Braga agrees that a brushless alternator lasts longer than a brush-type design under the same conditions. “Brush-type alternators tend to be less expensive, but have a shorter warranty period,” he says. “We believe most customers will benefit from an alternator that provides higher output at lower RPM,” especially considering the continuing trend to gearing engines for lower cruise RPM.
From a design standpoint, the biggest challenge with a brushless alternator is the low-end capability – the amount of power generated while the vehicle is idling, Canfield says. A built-in remote sense feature allows the alternator to measure voltage at the battery’s positive connection so that the battery will receive the proper voltage regardless of cable capacity or condition, he says.
Improving starter life
With so many of today’s trucks cranking up after an overnight shutdown, what can fleets do to improve starter life? “A system approach to the charge/start system is key,” Karr says. Batteries, wiring, starter and alternator all have to be given equal focus when diagnosing cranking issues, he says. “Does your shop already have a defined procedure and the equipment to troubleshoot this system?” Karr asks. “If not, you should consider purchasing one of the new battery/charge/start system analyzers on the market and train your technicians in proper use. Such a unit will pay for itself if it saves one misdiagnosis.”
To make an accurate diagnosis, according to Karr, technicians need to test the battery’s state of charge and cold cranking amps, the starter system’s main cable voltage drop and control function, the alternator cable’s voltage drop and regulator function, and the system’s output.
Fleets should check the condition of their batteries regularly and discard batteries that no longer take a charge or show physical wear to ensure the starter’s life expectancy, Braga says. “If the battery is deteriorating, the starter may not receive the correct cranking amps needed to crank the engine,” he says. Checking for proper cable connections to and from the starter and battery – as well as cleaning terminal connections and replacing old cables that are worn and create high resistance – can ensure correct starter life. “It also helps to ensure that the engine has no internal mechanical problems that would create unnecessary load during cranking,” Braga says.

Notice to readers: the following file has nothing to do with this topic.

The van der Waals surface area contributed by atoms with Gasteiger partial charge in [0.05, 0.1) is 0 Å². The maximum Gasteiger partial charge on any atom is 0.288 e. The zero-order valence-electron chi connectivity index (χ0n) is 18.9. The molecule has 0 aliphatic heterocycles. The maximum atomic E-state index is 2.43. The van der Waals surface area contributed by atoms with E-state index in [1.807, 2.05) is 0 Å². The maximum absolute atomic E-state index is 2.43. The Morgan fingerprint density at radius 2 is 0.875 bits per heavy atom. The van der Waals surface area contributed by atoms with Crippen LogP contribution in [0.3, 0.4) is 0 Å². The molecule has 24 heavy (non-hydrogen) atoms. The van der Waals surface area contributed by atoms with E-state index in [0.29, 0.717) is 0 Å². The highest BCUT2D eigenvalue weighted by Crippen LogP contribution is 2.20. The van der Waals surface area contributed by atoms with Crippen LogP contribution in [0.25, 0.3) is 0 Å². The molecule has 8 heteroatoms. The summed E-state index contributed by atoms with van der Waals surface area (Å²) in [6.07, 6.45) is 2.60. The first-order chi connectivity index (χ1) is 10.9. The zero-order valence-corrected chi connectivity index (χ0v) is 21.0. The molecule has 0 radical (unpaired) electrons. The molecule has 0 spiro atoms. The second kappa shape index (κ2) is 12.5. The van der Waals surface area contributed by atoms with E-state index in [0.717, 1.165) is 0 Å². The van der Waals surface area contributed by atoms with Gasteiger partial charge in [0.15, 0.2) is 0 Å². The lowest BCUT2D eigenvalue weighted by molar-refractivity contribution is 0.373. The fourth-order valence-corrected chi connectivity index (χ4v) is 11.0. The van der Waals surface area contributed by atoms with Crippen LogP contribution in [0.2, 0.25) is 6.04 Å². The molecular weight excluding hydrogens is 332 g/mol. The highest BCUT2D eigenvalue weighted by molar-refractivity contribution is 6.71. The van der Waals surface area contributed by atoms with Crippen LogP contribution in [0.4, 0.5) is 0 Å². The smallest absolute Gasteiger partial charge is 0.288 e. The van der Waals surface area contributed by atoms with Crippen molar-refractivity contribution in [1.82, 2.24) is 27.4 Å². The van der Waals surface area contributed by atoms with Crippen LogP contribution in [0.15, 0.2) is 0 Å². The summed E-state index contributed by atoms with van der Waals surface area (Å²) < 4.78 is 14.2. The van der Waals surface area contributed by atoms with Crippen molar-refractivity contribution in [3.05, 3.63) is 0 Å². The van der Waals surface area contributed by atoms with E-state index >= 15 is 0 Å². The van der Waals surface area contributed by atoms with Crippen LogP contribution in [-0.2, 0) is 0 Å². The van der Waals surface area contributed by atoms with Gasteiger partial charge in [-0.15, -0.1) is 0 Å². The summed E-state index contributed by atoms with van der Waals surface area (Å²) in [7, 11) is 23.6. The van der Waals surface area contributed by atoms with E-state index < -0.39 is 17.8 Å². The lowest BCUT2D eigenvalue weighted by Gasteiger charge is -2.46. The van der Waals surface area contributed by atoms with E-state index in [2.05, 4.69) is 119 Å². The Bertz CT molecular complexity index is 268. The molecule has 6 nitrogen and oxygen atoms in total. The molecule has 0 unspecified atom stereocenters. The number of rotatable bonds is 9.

Experts say technicians should understand that low voltage – whether caused by a bad battery, high-resistance cable or a bad connection – increases the amps drawn by the starter and risks overheating it. “Think of the starter as a single component within a complex system,” Canfield says. “It’s not unusual for starters to fail because the alternator is undersized.”
Low-voltage cutoffs and overcrank protection (OCP) – an integral thermal cutoff designed to protect the starter from overheating if it is allowed to crank for extended periods on a nonrespondent engine – are helpful, but these do not address the root cause, Canfield says. “Make sure the starter has sufficient output at idle to handle all the vehicle loads, plus 20 percent,” he says. “Then, spec a starter that will be powerful enough to crank the engine at the lowest temperature expected.” During the winter, the use of lower-viscosity oils approved for frigid conditions reduces both starter amperage draw and cranking time, Canfield says.
Whatever new vehicle specification or aftermarket starter or generator fleets choose, experts agree they also should purchase high-quality components and get their technicians up to speed on understanding the system as a whole and troubleshooting it properly – all of which will help keep their trucks on the road at a lower overall cost.